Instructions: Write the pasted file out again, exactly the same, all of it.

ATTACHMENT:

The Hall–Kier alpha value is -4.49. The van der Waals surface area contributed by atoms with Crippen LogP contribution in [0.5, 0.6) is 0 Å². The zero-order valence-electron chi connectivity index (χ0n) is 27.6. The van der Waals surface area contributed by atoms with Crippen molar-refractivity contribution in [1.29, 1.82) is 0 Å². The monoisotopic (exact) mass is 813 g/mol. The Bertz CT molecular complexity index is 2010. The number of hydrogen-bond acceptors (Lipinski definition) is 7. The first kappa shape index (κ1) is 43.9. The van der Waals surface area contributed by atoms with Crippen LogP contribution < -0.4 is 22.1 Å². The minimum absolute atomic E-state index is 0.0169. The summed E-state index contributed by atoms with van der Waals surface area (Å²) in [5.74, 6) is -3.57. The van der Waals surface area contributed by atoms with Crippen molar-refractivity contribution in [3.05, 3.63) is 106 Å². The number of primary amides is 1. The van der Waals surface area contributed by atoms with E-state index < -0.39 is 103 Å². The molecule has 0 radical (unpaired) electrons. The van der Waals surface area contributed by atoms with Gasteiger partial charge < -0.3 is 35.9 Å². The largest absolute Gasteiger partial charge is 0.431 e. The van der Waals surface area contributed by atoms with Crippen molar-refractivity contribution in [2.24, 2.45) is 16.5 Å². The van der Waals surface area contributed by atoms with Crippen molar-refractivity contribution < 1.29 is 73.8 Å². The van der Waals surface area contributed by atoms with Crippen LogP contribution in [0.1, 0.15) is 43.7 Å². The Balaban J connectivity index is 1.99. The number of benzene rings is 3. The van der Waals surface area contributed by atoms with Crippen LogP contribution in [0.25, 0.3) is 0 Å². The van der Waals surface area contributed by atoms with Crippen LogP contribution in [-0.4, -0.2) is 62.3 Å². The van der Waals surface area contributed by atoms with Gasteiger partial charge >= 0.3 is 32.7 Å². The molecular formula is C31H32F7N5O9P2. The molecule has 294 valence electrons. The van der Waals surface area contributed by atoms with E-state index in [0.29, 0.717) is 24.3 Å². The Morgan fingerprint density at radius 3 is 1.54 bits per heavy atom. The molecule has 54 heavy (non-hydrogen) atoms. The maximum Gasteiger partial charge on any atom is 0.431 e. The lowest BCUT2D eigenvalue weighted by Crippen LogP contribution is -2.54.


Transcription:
The Hall–Kier alpha value is -4.49. The van der Waals surface area contributed by atoms with Crippen LogP contribution in [0.5, 0.6) is 0 Å². The zero-order valence-electron chi connectivity index (χ0n) is 27.6. The van der Waals surface area contributed by atoms with Crippen molar-refractivity contribution in [1.29, 1.82) is 0 Å². The monoisotopic (exact) mass is 813 g/mol. The Bertz CT molecular complexity index is 2010. The number of hydrogen-bond acceptors (Lipinski definition) is 7. The first kappa shape index (κ1) is 43.9. The van der Waals surface area contributed by atoms with Crippen LogP contribution < -0.4 is 22.1 Å². The minimum absolute atomic E-state index is 0.0169. The summed E-state index contributed by atoms with van der Waals surface area (Å²) in [5.74, 6) is -3.57. The van der Waals surface area contributed by atoms with Crippen molar-refractivity contribution in [3.05, 3.63) is 106 Å². The number of primary amides is 1. The van der Waals surface area contributed by atoms with E-state index < -0.39 is 103 Å². The molecule has 0 radical (unpaired) electrons. The van der Waals surface area contributed by atoms with Gasteiger partial charge < -0.3 is 35.9 Å². The largest absolute Gasteiger partial charge is 0.431 e. The van der Waals surface area contributed by atoms with Crippen molar-refractivity contribution in [2.24, 2.45) is 16.5 Å². The van der Waals surface area contributed by atoms with Crippen molar-refractivity contribution < 1.29 is 73.8 Å². The van der Waals surface area contributed by atoms with Crippen LogP contribution in [0.1, 0.15) is 43.7 Å². The Balaban J connectivity index is 1.99. The number of benzene rings is 3. The van der Waals surface area contributed by atoms with Crippen LogP contribution in [0.25, 0.3) is 0 Å². The van der Waals surface area contributed by atoms with Crippen LogP contribution in [-0.4, -0.2) is 62.3 Å². The van der Waals surface area contributed by atoms with Gasteiger partial charge >= 0.3 is 32.7 Å². The molecular formula is C31H32F7N5O9P2. The molecule has 294 valence electrons. The van der Waals surface area contributed by atoms with E-state index in [0.29, 0.717) is 24.3 Å². The Morgan fingerprint density at radius 3 is 1.54 bits per heavy atom. The molecule has 54 heavy (non-hydrogen) atoms. The maximum Gasteiger partial charge on any atom is 0.431 e. The lowest BCUT2D eigenvalue weighted by Crippen LogP contribution is -2.54.